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Cairo - Cairo CD (album) cover

CAIRO

Cairo

 

Symphonic Prog

3.38 | 83 ratings

From Progarchives.com, the ultimate progressive rock music website

Trotsky
Special Collaborator
Honorary Collaborator
2 stars Cairo's debut album proved a rather challenging listen for yours truly, as I was often impressed by the band but also had to endure lengthy spells of boredom. Not as heavy as the prog-metal brigade and nowhere near as diverse as the best 90s prog bands (and thus unlikely to appeal to fans of either), Cairo nonetheless did manage to produce some worthy music.

The album opens with a brief and forgettable instrumental Conception that segues into Season Of The Heart, which always reminds me of some of the more pleasant songs on Yes' Union album (The obvious influences of Yes, ELP and, to a lesser extent, Rush throughout the album are pretty hard to ignore). Despite the presence of a quartet of talented musicians (I'm not really fond of lead singer Bret Douglas' vocals which are a poor imitation of Queensryche's Geoff Tate's) the man who gradually emerges to take control of the Cairo sound is keyboardist Mark Robertson and he offers a few hints of his talents in Season Of The Heart.

My favourite Cairo song is Silent Winter, which has that same sort of stuttering keyboard string riff that made Led Zeppelin's Kashmir so distinctive. Despite some overplaying from guitarist Alex Fuhrman (many would argue that his mindless metal shredding sets the group back quite a bit), Robertson rescues the instrumental interlude in the middle of the song with some stunning playing that would not have been out of place on a Yes album of the 70s.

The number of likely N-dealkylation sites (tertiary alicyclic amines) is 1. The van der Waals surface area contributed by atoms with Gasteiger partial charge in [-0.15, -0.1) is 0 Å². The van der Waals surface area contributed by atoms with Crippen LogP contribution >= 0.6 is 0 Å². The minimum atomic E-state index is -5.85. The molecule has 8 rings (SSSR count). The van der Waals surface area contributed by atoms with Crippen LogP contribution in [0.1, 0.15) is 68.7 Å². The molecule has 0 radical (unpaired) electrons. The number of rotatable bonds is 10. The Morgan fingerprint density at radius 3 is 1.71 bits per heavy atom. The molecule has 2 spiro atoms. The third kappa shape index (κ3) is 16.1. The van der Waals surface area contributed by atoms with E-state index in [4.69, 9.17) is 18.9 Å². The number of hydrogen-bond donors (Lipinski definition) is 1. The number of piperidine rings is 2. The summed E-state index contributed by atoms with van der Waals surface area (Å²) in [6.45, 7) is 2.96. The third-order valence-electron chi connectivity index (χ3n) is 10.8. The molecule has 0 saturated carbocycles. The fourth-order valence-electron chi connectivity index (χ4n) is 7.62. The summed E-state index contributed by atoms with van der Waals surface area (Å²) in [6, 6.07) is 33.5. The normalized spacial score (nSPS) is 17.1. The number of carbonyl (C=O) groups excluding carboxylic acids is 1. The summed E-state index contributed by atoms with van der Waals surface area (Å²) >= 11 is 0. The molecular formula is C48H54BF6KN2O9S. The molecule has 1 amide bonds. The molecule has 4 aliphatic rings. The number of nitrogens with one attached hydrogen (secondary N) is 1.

Despite it's awesome Emersonian keyboard passages, Between The Lines is a rather rambling song with a weak chorus, and the damage continues with the bland ballad World Divided, which nonetheless contains some glorious synth leads from Robertson (which you will only hear if you can stay awake through the first 5 minutes of the song).

The album concludes with the 22-minute opus Ruins At Avalon's Gate. The music for this song is written solely by Robertson and sees him throw in everything but the kitchen sink, reaching a level of pomp and bombast that even Keith Emerson would have been proud of. Moving glibly from Hammond organs to pianos to Moog-like synths, Robertson puts on a show that would have had him hailed as a genius if only Emerson hadn't charted similar waters more than two decades earlier. Despite its blatant antecents, it is still a great piece of progressive music that almost keeps this album's head above water. ... 45% on the MPV scale

Trotsky | 2/5 |

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